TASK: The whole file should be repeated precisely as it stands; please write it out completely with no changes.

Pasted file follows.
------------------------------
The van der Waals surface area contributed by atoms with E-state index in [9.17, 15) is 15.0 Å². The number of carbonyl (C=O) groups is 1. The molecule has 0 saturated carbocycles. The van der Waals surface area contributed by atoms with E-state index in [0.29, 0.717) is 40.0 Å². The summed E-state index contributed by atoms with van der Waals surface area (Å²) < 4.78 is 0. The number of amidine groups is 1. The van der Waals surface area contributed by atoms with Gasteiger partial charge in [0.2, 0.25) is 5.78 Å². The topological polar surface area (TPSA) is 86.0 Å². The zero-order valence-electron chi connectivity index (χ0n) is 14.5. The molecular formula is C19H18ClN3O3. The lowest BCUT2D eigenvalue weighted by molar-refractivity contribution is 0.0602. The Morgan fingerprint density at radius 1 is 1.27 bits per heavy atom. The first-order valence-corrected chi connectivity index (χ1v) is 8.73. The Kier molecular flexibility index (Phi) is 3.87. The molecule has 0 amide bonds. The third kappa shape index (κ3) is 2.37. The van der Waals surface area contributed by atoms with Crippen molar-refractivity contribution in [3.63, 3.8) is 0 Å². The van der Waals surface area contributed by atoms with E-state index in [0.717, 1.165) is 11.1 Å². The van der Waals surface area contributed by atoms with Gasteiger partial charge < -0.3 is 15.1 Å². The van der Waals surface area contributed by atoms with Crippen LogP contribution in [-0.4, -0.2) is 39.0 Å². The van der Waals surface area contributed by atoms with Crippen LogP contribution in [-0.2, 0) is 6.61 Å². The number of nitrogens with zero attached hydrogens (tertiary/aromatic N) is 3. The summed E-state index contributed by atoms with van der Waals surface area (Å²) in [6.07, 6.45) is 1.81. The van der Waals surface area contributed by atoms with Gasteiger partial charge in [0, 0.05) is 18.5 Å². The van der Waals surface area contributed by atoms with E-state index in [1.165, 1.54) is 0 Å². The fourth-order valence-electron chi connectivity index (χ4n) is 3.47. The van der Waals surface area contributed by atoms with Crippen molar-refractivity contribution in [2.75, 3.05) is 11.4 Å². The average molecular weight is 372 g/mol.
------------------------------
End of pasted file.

The van der Waals surface area contributed by atoms with E-state index in [9.17, 15) is 15.0 Å². The number of carbonyl (C=O) groups is 1. The molecule has 0 saturated carbocycles. The van der Waals surface area contributed by atoms with E-state index in [0.29, 0.717) is 40.0 Å². The summed E-state index contributed by atoms with van der Waals surface area (Å²) < 4.78 is 0. The number of amidine groups is 1. The van der Waals surface area contributed by atoms with Gasteiger partial charge in [0.2, 0.25) is 5.78 Å². The topological polar surface area (TPSA) is 86.0 Å². The zero-order valence-electron chi connectivity index (χ0n) is 14.5. The molecular formula is C19H18ClN3O3. The lowest BCUT2D eigenvalue weighted by molar-refractivity contribution is 0.0602. The Morgan fingerprint density at radius 1 is 1.27 bits per heavy atom. The first-order valence-corrected chi connectivity index (χ1v) is 8.73. The Kier molecular flexibility index (Phi) is 3.87. The molecule has 0 amide bonds. The third kappa shape index (κ3) is 2.37. The van der Waals surface area contributed by atoms with Crippen molar-refractivity contribution in [3.63, 3.8) is 0 Å². The van der Waals surface area contributed by atoms with E-state index in [0.717, 1.165) is 11.1 Å². The van der Waals surface area contributed by atoms with Gasteiger partial charge < -0.3 is 15.1 Å². The van der Waals surface area contributed by atoms with Crippen LogP contribution in [-0.4, -0.2) is 39.0 Å². The van der Waals surface area contributed by atoms with Crippen LogP contribution in [-0.2, 0) is 6.61 Å². The number of nitrogens with zero attached hydrogens (tertiary/aromatic N) is 3. The summed E-state index contributed by atoms with van der Waals surface area (Å²) in [6.07, 6.45) is 1.81. The van der Waals surface area contributed by atoms with Gasteiger partial charge in [0, 0.05) is 18.5 Å². The van der Waals surface area contributed by atoms with E-state index in [1.165, 1.54) is 0 Å². The fourth-order valence-electron chi connectivity index (χ4n) is 3.47. The van der Waals surface area contributed by atoms with Crippen molar-refractivity contribution in [2.75, 3.05) is 11.4 Å². The average molecular weight is 372 g/mol.